- Press Release
- Nov 27, 2022
CU-Boulder To Receive $12 Million To Participate In Solar Space Mission
A University of Colorado at Boulder space research group will receive $12.2 million to participate in an upcoming NASA mission to explore the fundamental physics of electromagnetic fields near Earth as they interact with the solar wind.
The team from CU-Boulder’s Laboratory for Atmospheric and Space Physics will be part of NASA’s Magnetospheric MultiScale mission, or MMS, spearheaded by the Southwest Research Institute in San Antonio. LASP will help design, fabricate and test components for the SMART experiment, a suite of instruments slated to launch on MMS in 2013 and gather data on processes that transport, accelerate and energize plasmas in Earth’s magnetosphere.
The SMART experiment on MMS will study the physical processes that occur when plasma streaming from the sun triggers outbursts like electromagnetic storms that can affect orbiting spacecraft as well as power grids on Earth, said LASP Professor Robert Ergun, who is leading the CU effort. Related processes like solar and stellar flares permeate the universe and are responsible for many fundamental astrophysical processes, but relatively little is known about them, he said.
“CU-Boulder has been selected to play a fairly significant role in the science of this mission, and we are happy about that,” said Ergun. “Ultimately, we think missions like this will help scientists better understand how the universe functions in a fundamental way.”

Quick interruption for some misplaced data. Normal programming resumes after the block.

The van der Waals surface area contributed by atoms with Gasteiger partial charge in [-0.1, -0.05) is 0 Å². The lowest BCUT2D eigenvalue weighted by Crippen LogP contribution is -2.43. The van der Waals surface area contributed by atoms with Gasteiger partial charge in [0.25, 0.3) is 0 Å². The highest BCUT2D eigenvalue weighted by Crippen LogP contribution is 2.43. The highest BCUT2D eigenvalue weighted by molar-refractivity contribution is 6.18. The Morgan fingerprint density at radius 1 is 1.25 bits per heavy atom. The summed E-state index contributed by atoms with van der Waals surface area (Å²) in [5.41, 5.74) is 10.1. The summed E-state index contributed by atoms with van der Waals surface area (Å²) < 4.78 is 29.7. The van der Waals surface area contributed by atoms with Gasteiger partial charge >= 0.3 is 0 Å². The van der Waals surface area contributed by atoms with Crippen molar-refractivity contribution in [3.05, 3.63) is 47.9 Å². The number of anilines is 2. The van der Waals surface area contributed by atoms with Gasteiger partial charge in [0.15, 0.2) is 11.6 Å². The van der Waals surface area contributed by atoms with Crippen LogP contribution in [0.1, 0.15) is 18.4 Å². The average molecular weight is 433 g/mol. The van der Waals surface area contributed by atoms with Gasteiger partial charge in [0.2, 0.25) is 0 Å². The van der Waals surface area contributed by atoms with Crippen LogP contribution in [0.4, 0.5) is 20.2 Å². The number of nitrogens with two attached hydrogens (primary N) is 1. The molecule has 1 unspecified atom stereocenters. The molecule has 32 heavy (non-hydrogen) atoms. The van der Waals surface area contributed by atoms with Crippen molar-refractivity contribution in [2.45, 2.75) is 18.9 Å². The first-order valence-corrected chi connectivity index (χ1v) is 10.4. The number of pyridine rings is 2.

More than a dozen faculty, researchers and students at LASP, the astrophysical and planetary science department and the physics department will be involved in the MMS mission, said Ergun.
The MMS mission will begin with the simultaneous launch of four disk-shaped satellites resembling “flying porcupines,” each about three feet high and seven feet in diameter with extensive instrumentation and protruding antennas, said Ergun. The SMART experiment will use the sophisticated antennas to gather data on the processes occurring in the electrified plasma, which will be sent to LASP’s Space Technology Building, archived and distributed to scientists around the world, including researchers at CU-Boulder.
Plasma physics has a number of applications in the world today, ranging from plasma televisions and fluorescent lights to ion engines used to power interplanetary spacecraft, said Ergun. “There are probably a whole bunch of applications in the future we just haven’t thought of yet,” he said.
LASP Director Daniel Baker will participate in the energetic particle experiment on the MMS mission. Baker has been involved in a number of NASA missions studying the interactions of the sun and Earth during his career. The science operations for MMS will be coordinated by Randy Davis, the mission operations director at LASP.
The magnetosphere is the region above the Earth’s atmosphere encompassing the planet’s magnetic field, which frequently is battered by violent space weather disruptive to spacecraft and Earth communications.
According to NASA officials at the Goddard Space Flight Center, the MMS mission is expected to help scientists better understand the effects of the sun on Earth, the solar system and the space environment frequented by astronauts.
For more information on the MMS mission and NASA’s Solar Terrestrial Probe program, visit the Web at: http://stp.gsfc.nasa.gov/. For more information on LASP, visit: http://lasp.Colorado.edu.
Contact: Robert Ergun, (303) 492-1560
Jim Scott, (303) 492-3114